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Langley Township fire chief urges people to use extra caution due to extreme fire danger

Open burning is banned in the community
The Coastal Fire Centre coverage area. The red areas show where campfires and other fires are currently banned on public and private land.

The Langley Township Fire Department is encouraging the public to be extra cautious to help prevent fires, releasing a list of steps people can take to make the community safer.

The Coastal Fire Centre rates the Fraser region has high to extreme fire danger.

During the extreme hot and dry weather, the Township of Langley Fire Department is asking residents to be vigilant when in local parks and forested areas.

“When smoking materials have been tossed away carelessly, a fire can ignite in an instant. Dispose of smoking materials properly and make sure they are fully extinguished,” said Township fire chief Jason de Roy.

Do not smoke in parks, and never toss smoking materials from vehicle windows, onto the ground, or into flowerbeds, trees, cedars or bark mulch. As well, people are asked to report any signs of smoke or fire by calling 9-1-1.

“Follow these simple tips to enjoy the hot weather and help prevent brush and grass fires,” he said.

• Do not smoke in parks, on trails or in forested areas.

• Never dispose of smoking materials from vehicle windows or on the ground.

• Do not dispose of smoking materials in flower beds and bark mulch beds which can catch fire.

• Use large, deep, non-tip ashtrays to prevent ashes from falling onto combustible materials.

• Be aware of all spark and fire sources.

“Motorized vehicles, particularly all-terrain vehicles (ATVs) and dirt bikes can produce a significant amount of heat from their exhaust systems,” de Roy noted. “This heat can be enough to spark a wildfire. Avoid operating any motorized vehicle in tall grass and vegetation when the weather is hot and dry.”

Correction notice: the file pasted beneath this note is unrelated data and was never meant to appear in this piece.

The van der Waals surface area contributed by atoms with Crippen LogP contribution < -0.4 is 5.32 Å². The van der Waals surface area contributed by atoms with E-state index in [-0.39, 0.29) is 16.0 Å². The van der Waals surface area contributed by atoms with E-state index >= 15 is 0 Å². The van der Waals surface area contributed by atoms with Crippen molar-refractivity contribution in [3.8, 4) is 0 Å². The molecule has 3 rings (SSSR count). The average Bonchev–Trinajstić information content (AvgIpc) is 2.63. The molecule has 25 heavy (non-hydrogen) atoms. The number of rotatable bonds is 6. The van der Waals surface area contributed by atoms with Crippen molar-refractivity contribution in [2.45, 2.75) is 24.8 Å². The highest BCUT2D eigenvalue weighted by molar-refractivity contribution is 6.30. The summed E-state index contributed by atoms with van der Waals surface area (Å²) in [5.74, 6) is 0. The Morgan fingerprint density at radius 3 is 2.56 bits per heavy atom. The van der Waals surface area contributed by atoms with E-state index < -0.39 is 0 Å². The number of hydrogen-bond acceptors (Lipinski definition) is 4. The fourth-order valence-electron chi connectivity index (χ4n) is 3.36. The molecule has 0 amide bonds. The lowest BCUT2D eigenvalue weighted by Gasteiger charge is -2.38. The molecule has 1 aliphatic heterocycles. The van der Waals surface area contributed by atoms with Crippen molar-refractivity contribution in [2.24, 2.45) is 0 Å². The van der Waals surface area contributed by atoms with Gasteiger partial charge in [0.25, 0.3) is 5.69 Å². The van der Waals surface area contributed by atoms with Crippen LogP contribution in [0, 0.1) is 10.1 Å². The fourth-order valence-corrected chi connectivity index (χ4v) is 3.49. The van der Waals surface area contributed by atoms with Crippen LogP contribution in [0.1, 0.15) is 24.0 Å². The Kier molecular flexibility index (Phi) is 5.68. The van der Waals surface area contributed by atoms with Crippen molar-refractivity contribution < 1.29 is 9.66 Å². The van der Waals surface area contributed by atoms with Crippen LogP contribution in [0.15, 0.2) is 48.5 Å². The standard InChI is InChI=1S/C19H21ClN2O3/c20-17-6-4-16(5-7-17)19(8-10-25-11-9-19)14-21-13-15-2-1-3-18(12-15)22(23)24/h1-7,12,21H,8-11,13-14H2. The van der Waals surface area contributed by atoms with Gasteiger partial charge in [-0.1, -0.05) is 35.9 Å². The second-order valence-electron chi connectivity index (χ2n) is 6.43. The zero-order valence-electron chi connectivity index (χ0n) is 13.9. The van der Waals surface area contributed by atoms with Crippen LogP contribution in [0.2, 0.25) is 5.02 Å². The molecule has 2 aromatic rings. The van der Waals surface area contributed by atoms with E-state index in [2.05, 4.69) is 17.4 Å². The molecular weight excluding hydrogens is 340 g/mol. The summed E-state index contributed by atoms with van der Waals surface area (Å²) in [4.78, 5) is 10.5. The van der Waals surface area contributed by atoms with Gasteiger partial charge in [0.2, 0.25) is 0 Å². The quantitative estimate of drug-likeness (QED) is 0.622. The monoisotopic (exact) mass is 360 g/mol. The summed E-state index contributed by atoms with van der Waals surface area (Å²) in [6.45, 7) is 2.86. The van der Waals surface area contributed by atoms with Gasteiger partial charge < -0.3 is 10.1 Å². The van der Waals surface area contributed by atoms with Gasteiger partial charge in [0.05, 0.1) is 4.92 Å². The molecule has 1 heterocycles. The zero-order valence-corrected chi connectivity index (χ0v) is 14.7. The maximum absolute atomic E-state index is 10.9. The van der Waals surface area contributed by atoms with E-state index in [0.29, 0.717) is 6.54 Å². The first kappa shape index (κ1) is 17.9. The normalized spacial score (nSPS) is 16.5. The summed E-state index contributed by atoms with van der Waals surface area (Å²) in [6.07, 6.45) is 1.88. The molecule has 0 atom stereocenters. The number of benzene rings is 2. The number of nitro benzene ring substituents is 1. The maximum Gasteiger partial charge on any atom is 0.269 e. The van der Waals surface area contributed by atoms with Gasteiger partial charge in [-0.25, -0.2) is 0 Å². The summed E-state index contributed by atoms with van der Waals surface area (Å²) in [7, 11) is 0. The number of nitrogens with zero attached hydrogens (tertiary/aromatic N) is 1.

• Relocate combustible debris at least 10 metres away from the home.

• Allow all lawn and farm equipment to cool before storing away.

• Ensure vehicle’s exhaust does not emit onto a dry lawn.

• Reduce the amount of potential outdoor fuel present around the house, prune shrubs, remove dead and dry vegetation leading to the home.

• Report any active or smoldering fires by calling 9-1-1.

The Coastal Fire Centre is reporting that the wildfire season has started six weeks early in B.C. There have been 410 fires so far this year, including 13 in the last 24 hours (as of Friday afternoon, June 9). Of those 410 fires, 41 were caused by lightning with 33 caused by people. Of the eight fires burning in the Coastal Fire Centre jurisdiction, all were caused by humans.

So far 1,307 hectares have burned. The 10-year average for fire activity by early June is 285 hectares. Last year by this time, the figure was 30 hectares.

As of Thursday, June 8, campfires are prohibited throughout the Coastal Fire Centre on all public and private lands.

In addition to open fires being prohibited, the following activities and equipment are also restricted:

• Fireworks,
• Sky lanterns,
• Burn barrels or burn cages of any size or description,
• Binary exploding targets,
• Air curtain burners,
• Tiki and similar kind of torches, and
• Chimineas.

The prohibition does not include the use of outdoor stoves. As per the Wildfire Regulation, an outdoor stove is a CSA-rated or ULC-rated device used outdoors for cooking, heat or ambiance that burns charcoal briquettes, liquid fuel or gaseous fuel, and has a flame height that is less than 15 centimetres tall.

It doesn’t look like the fire situation will improve anytime soon as warm, dry conditions will continue. Despite cooler temperatures and some rain in the forecast, amounts are not expected to be helpful, according to the Coastal Fire Centre. The sun returns Saturday afternoon and is expected to stick around for the better part of next week.


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Heather Colpitts

About the Author: Heather Colpitts

Award-winning reporter and photographer Heather Colpitts has spent her career working at community newspapers, starting in 1992
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